But man there is a lot of suffering going on in Easttown. Writing last December about over-the-top critical hate for the mediocre-but-fine Hillbilly Elegy adaptation, I noted the dearth of movies about blue-collar life in the age of opioids. Well, “Mare of Easttown” fills that void and then some: Its seven hours are one of the more comprehensive dramatic portraits of social breakdown in lower middle class, mostly-white America, complete with addiction, overdoses, middle-aged and youth suicide, every kind of broken home, and families that are intergenerational by necessity, with grandparents raising grandkids because the parents are in treatment or the grave.
In all this wreckage there’s blame enough to go around, but look at the show holistically and it’s clear the big problem isn’t just everyone; it’s men. Start with the two cases Mare is investigating, a disappearance and a murder. The missing girl has a cancer-stricken mother absolutely dedicated to finding her, but no father involved in her life that we can see. The murdered girl has a possibly-abusive father whose main contribution to the story is to shoot his murdered daughter’s ex-boyfriend in a failed act of retribution. The ex-boyfriend, while not actually the murderer, is a wretched-seeming piece of work, a callous creep — though we’re told that his dad is pretty nice. Meanwhile the actual murderer emerges from a family menage featuring (deep breath a serially adulterous dad who impregnated his underage second cousin, the (murdered) second cousin’s aforementioned possibly-abusive dad, and a ne’er-do-well brother to the cousin-impregnator who almost becomes a patsy for the crime, which is committed (officially accidentally, though the show gives us some reasons to think otherwise) by the cousin-impregnator’s teenage boy, who is trying desperately to bring some order to his collapsing house.
Meanwhile the disappeared girl turns out to have been kidnapped and held as a sex slave by a dude who uses (symbolism alert) a decaying blue-collar bar as his seraglio. And I also haven’t mentioned the African-American brother-sister pair, both friends of Mare, whom we meet when she has to arrest the addict brother for stealing from his middle-class sis, part of a spiral that ends with his death from an overdose.
Then there are the men closest to Mare. Her dad, whom we’re told was her inspiration for becoming a cop, which sounds nice … except that he turns out to have shot himself when she was a teenager. That same dark familial arc also claimed her son, a drug addict and eventual suicide whose struggles are described sympathetically, but whose most vivid appearance is in a disturbing flashback where he’s robbing and threatening his mom.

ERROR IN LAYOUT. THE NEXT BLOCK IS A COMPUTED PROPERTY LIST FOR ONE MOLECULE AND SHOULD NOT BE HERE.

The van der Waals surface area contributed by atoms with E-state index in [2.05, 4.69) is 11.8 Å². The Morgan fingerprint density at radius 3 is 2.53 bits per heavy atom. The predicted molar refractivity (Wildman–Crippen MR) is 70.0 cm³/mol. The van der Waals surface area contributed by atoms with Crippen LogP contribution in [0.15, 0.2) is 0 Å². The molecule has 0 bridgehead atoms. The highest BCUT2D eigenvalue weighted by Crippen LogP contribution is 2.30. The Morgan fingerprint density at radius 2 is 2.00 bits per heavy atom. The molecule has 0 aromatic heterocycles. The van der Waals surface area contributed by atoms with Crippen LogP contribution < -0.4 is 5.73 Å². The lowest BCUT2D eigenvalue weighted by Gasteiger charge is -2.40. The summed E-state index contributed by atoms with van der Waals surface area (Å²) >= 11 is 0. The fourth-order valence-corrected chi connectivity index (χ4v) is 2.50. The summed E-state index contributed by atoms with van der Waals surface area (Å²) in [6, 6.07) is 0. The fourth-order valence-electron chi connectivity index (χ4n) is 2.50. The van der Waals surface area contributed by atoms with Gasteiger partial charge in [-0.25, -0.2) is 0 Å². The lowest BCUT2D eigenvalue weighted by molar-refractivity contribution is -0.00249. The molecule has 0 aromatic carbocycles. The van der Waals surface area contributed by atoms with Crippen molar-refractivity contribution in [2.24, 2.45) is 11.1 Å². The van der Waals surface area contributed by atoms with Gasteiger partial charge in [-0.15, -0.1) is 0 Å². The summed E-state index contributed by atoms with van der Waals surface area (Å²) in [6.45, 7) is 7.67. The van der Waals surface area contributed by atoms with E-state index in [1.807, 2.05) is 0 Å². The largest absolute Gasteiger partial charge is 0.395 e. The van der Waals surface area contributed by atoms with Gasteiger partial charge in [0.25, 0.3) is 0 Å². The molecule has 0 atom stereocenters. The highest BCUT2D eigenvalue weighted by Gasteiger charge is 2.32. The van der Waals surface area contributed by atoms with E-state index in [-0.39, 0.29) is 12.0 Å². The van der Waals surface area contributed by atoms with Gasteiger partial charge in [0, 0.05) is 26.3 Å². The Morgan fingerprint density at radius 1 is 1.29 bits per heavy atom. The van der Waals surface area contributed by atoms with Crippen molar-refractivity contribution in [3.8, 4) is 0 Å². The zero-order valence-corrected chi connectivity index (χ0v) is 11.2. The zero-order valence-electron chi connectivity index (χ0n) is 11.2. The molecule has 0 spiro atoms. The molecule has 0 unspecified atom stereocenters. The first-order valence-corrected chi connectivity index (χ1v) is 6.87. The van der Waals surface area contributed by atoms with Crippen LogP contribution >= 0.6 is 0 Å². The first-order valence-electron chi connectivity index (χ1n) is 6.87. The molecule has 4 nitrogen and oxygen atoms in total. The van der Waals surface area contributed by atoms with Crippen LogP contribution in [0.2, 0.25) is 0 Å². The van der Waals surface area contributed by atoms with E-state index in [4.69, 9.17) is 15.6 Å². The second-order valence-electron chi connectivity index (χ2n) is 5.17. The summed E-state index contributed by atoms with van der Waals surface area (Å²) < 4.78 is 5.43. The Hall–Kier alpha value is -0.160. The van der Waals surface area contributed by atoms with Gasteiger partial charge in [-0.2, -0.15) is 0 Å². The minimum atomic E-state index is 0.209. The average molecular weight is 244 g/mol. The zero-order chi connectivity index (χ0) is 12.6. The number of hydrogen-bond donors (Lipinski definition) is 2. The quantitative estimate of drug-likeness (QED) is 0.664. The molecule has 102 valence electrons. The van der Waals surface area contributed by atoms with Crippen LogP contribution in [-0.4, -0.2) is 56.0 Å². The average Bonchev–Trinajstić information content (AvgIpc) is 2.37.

There are, to be sure, a few decent guys in the story: Mare’s ex-husband, who lives next door and shares custody of their grandson; her somewhat-unlikely suitor, played by Guy Pearce, a novelist teaching writing at a local college; and her partner and would-be-lover Zabel. But her ex is a passive and henpecked figure; Pearce’s literary man is only decent because he’s washed up as a novelist and living with regret over how badly he treated his wife and son; and Zabel, introduced as an ace detective, is actually a fraud who took credit from a dead P.I. for the major case he solved, and basically follows Mare around like a puppy before he’s given the grace of a heroic death.
None of them, none of the men in the entire show, have anything like a real paternal strength or a solid filial bond; none of them (except maybe Mare’s police chief boss) seem capable of protecting anyone around them, or exerting authority for good; none of them model a healthy, faithful heterosexuality. (Mare’s teenage daughter, arguably the most “together” character on the show, is very sensibly a lesbian.) And the ineffectuality of the relatively decent men even extends to the spiritual fathers, the two priests* in the story: The murder happens because one of them lets a girl who’s reached out to him for help go to her death in a post-midnight park encounter while he protests weakly and then … drives home to bed.
When “Girls” ended its run on HBO I wrote a column about its relationship to the famous prestige shows of TV’s golden age. Here’s a bit of that piece that applies to “Mare” as well: